By Andy Hanacek, editor-in-chief

Day One of the IFT Show/Process Expo at McCormick Place in Chicago offered some truly groundbreaking seminars in its Scientific Program — several of which were related to the meat and poultry industries.

On Day One of the show — Sunday, July 18 — one such seminar, titled, “Breakfast is more than timing: Research shows the importance of high-quality protein in the breakfast meal,” was quite intriguing to me, given my meat and poultry leanings. This seminar featured three speakers:

  • Douglas Paddon-Jones, Ph.D., associate professor, Health Professions and Internal Medicine, University of Texas Medical Branch
  • Marie Spano, International Society of Sports Nutrition
  • Chef Craig “Skip” Julius, director of innovation, Pierre Foods

Paddon-Jones kicked off the hour-and-a-half presentation with a very detailed, but very comprehensible, breakdown of how the human body builds muscle in response to protein consumption, specifically lean beef. He and his colleagues found that consumption of 4 oz. of lean beef (containing 30 g of protein and 10 g of essential amino acids) in one meal increased the human body’s ability to build muscle by 50 percent over fasting.

A clear sign that moderation and balance across multiple meals is important, they found that tripling the serving of beef in one meal did not increase the body’s ability to build muscle by that same factor.

Paddon-Jones implored attendees to promote moderation and balance of protein consumption across the dayparts to build muscle more efficiently.

What the team of researchers found related to age, however, was another breakthrough. Paddon-Jones and his team found that reducing the amount of beef consumed to only 2 oz. caused a serious dropoff in the ability of the elderly to build muscle than that of their younger counterparts involved in the study.

Results of studies done on infirm elderly (previous studies had been done on healthy individuals) produced even more shocking results, Paddon-Jones said. Inactivity (bed rest) coupled with a lack of proper protein consumption caused serious muscle loss — protein consumption, Paddon-Jones said, combats inactivity-induced muscle loss.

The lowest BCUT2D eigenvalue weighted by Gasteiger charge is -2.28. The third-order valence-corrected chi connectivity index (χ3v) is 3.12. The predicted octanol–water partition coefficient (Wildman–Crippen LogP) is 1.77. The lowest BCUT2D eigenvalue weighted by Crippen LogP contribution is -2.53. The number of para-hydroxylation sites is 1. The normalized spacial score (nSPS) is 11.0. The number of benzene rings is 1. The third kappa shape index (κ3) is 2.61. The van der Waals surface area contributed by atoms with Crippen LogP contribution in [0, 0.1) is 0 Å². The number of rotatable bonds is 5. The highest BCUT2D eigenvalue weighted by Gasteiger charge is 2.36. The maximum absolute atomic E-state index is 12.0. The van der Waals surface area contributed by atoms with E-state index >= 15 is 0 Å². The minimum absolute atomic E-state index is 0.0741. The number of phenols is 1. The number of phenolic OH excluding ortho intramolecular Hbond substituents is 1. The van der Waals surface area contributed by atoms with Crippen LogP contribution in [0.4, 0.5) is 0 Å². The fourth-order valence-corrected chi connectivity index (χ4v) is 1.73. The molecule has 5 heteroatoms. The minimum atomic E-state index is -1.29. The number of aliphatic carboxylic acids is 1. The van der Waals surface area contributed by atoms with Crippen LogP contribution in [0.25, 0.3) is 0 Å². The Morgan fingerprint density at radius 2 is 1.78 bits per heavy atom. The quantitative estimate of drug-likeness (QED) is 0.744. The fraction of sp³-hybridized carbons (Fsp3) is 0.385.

“The sad fact is, bed rest and inactivity is the preferred best treatment model for illness in our hospitals today,” he added. “We’re treating patients for their illnesses but not for muscle loss and recovery.”

Paddon-Jones suggests that health-care nutritionists promote an aggressive approach to support sick patients’ ability to minimize the loss of muscle and strength by avoiding inactivity and ensuring consumption of a healthy amount of high-quality protein.

Spano backed up Paddon-Jones’ claims with her own evidence of the healthfulness of high-quality proteins, showing that a high-protein diet can, in fact, reduce abdominal body fat over the course of six to 12 months. She added that processors and nutritionists need to better educate the public on the importance of high-quality proteins and the further need to balance the consumption of those proteins over the course of their daily meals for optimum efficiency.

Spano added that a high-protein breakfast has been proven to increase satiety and reduce caloric intake in individuals over the 24 hours after the breakfast was consumed.

Julius, who wrapped up the session with some real-world examples of products and companies taking advantage of this strategy, started out by saying, “Touting protein content is hot, and there is greater consumer recognition of protein’s health contributions.”

Julius cited evidence that protein ingredients are expected to grow to $18 billion — a 7.6 percent increase — and protein as a whole is becoming a functional superstar.

However, protein remains the highest cost item in school foodservice today. One of the trends in that realm is a longtime quick-serve staple (and recent retail blitz) — the breakfast sandwich. Schools are trending toward offering students these on-the-go sandwiches, which always feature eggs and often feature a meat. Julius even cited a recent development Pierre Foods has worked on with a customer serving several test sites today: a mobile breakfast sandwich cart at the school.

In non-breakfast settings, protein on a bun still is the king, and protein as the center-of-the-plate item is the dominant force. Julius says protein will always be of utmost importance to the human race, as it is an instinctual desire.

“Because protein was a precious macronutrient in the human race’s evolutionary past, our brains are wired to crave protein,” Julius explained. “Its presence is pleasurable to our brains.”

Furthermore, Julius said, certain amino acids are craved by our bodies — eggs and milk being two examples — and proteins are often associated with positive memories for most human beings, one more support for the crave factor.

For more updates on all the seminars and events at IFT 2010, go to IFT Live 2010.